HONG KONG — Shanghai Tang chief executive Raphael le Masne de Chermont said his brand’s sales are destined to surge over the holiday season but Chinese New Year poses something of a problem for a fashion house looking to modernize its image.
The brand experiences what he calls “two Christmases” every year — Christmas itself and then Chinese New Year. Like most companies, the Richemont-owned luxury brand sees a sales uptick every year in the lead-up to Dec. 25. Where it differs though is that for another month or so after that until the Asian holiday, its customers run into its stores to find something traditional to wear.
Buying new clothes is a key tradition during Chinese New Year, and Shanghai Tang, which was founded on the craftsmanship of the qipao, is one of the first places anyone celebrating the holiday looks to for a Chinese-style outfit.
The further the two dates are apart, the bigger the sales, the ceo said. Because Chinese New Year is based on the lunar calendar, it can shift between January and February. The next one falls on Jan. 28.
Le Masne de Chermont explains that while his company cherishes its qipao and Mao suit roots, the future of the business lies in modernizing its collection.
“It’s the most challenging part because it’s where the tradition comes back but not always in a stylish way…We have a very big business in mainland China but [sales of traditional Chinese items are] not helping our image because it drags us backwards,” he said.
To navigate the challenge of keeping the DNA of the house but interpreting it for the modern customer, he’s recently hired Raffaele Borriello as its women’s wear creative head. The Italian designer is formerly of Leonard, Balmain, as well as Gucci during its Tom Ford days.
“We do 10 to 12 dresses in a special capsule which usually includes embroidery with a red touch but not completely red,” Borriello said for Chinese New Year. “It’s traditional but not in a cliché way. We don’t have a dragon and you know what.”
The spring collection is the second under Borriello, and Le Masne de Chermont said his vision has been received well by its clientele. The exec declined to give numbers on how the business is performing.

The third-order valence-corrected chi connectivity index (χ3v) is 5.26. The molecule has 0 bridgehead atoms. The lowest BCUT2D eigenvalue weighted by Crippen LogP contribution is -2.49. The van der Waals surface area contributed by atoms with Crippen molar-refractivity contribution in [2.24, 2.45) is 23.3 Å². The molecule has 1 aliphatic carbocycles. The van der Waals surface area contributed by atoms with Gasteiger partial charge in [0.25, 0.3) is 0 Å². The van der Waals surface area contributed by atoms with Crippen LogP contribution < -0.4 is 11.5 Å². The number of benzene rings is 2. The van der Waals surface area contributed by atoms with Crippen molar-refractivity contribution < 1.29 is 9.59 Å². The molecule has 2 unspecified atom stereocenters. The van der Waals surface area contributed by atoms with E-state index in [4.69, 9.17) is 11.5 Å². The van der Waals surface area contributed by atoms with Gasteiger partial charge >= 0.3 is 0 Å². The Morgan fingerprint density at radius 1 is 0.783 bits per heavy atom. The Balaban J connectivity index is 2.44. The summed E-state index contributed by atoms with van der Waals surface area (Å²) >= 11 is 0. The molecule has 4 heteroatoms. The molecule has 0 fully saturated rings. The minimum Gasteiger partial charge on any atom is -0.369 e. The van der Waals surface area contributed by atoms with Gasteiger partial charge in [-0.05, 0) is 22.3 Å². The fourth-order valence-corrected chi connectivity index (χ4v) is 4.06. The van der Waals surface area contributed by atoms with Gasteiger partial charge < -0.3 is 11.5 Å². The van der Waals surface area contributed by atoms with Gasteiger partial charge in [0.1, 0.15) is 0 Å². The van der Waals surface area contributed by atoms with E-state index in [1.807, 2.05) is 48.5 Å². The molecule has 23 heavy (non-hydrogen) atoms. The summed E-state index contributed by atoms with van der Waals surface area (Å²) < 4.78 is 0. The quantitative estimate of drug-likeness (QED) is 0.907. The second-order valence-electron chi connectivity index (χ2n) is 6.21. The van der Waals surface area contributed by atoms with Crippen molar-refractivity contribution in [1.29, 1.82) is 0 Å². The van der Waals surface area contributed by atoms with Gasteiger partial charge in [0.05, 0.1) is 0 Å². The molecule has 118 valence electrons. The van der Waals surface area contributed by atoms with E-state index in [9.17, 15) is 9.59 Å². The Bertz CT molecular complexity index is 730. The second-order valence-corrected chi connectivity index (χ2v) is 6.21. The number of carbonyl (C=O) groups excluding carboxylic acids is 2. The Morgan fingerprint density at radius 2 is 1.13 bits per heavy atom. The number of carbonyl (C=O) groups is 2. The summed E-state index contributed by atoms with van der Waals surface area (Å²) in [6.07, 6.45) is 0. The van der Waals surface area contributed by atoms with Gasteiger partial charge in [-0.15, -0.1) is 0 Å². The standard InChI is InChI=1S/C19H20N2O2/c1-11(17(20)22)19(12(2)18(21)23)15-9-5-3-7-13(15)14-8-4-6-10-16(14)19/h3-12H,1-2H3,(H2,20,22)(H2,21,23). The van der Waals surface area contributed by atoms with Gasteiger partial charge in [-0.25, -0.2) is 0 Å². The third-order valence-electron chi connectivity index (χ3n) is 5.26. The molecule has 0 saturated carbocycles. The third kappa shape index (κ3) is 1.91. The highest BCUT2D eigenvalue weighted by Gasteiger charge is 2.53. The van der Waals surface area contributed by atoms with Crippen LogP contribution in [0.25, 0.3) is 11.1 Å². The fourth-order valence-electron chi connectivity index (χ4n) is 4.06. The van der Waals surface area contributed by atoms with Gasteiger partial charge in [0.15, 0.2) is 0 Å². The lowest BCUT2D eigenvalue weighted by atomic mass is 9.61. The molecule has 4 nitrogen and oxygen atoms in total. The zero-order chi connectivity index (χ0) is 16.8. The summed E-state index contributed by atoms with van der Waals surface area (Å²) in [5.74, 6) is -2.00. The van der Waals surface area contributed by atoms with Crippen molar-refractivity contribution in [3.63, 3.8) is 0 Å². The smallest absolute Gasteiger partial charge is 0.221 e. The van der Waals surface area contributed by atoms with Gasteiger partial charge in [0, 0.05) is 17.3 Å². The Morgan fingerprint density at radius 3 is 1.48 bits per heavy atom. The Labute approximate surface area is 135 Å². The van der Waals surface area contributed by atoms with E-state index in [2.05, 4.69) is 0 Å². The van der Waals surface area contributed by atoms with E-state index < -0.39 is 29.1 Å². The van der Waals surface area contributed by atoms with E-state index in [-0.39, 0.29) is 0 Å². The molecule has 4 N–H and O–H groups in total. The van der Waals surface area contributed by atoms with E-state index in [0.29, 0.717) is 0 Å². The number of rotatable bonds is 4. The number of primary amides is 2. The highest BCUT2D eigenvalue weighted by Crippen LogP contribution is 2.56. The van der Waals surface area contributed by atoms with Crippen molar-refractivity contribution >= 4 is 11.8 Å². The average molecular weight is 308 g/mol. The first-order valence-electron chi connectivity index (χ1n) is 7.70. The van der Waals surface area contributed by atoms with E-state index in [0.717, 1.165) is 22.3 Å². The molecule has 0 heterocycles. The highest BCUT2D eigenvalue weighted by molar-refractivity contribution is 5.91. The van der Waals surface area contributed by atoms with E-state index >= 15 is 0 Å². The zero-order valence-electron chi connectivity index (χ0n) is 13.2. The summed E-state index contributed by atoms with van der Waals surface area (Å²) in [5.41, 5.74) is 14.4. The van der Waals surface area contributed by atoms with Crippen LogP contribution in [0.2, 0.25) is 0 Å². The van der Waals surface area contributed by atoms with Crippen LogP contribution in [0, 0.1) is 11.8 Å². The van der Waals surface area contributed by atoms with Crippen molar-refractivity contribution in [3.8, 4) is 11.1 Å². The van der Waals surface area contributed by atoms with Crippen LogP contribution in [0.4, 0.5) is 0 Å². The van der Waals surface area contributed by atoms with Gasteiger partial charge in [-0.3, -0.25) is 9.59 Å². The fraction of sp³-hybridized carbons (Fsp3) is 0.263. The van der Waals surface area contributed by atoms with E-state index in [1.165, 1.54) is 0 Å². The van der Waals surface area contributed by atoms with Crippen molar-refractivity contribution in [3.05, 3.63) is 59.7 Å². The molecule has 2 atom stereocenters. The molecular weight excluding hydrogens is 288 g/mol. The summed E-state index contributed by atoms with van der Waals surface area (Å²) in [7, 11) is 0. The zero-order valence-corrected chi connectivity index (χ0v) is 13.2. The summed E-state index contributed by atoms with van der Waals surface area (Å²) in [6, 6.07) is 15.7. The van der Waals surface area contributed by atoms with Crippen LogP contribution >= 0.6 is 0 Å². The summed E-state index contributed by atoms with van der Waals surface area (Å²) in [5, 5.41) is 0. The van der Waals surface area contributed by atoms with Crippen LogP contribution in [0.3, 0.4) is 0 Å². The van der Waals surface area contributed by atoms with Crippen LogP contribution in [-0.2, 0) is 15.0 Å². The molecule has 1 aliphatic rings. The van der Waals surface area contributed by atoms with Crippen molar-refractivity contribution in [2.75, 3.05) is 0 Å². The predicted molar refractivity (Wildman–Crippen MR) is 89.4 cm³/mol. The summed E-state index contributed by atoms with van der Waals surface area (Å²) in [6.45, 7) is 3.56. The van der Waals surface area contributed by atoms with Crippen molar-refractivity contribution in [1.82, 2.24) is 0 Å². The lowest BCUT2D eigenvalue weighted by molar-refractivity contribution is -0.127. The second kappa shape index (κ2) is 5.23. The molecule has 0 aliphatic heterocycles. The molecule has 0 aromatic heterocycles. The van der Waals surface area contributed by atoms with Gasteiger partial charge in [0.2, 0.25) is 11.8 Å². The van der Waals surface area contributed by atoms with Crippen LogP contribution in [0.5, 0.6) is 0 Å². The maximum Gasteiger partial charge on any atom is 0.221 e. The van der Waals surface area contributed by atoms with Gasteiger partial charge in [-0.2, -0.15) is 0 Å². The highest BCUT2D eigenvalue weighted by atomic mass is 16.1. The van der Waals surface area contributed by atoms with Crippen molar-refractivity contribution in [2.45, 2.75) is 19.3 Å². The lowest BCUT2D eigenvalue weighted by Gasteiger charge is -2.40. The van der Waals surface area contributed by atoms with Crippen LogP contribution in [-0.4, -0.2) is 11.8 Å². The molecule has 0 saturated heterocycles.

“Men were doing better than women before Raffaele [joined],” the ceo said. “It was 45 percent men and 55 percent women, which is not normal for a brand like this. We should have a brand that is 70 percent women.
“Since he joined women have started going up. Men have been resilient but women, the first collection after three months, we were plus 39 percent growth in a crisis environment. So it seems to be working,” he said.
Borriello has also expanded some of the collection’s price points. While 85 percent of the business is in what Le Masne de Chermont says is the sweet spot for premium luxury– about 6,000 Hong Kong dollars for a dress ($780) and 5,000 Hong Kong dollars ($640) for a jacket — Borriello has also created dresses in intricate laser cut leather and calf hair with a rock and roll aesthetic that retails in the range of $4,500 to $5,200.
While Shanghai Tang is doing online sales which are growing 25 to 30 percent a year through two self-operated sites, Le Masne de Chermont minces no words when it comes to how the brand is grappling with the digitalization of the business.
“The biggest problem I have as ceo is how we can optimize our communication investment through digital,” he said. “The truth is, I think it’s a combination of pop up to create freshness and surprise, and probably a celebrity, I hate to say it. I think it’s an insult to human intelligence. You see it on Rihanna, [so] you want it? Seriously, are we a bit more clever than that?”
“I know it’s working,” he continues. “I just think that, maybe because I am French and we are awfully arrogant, but we like to make our own opinion.”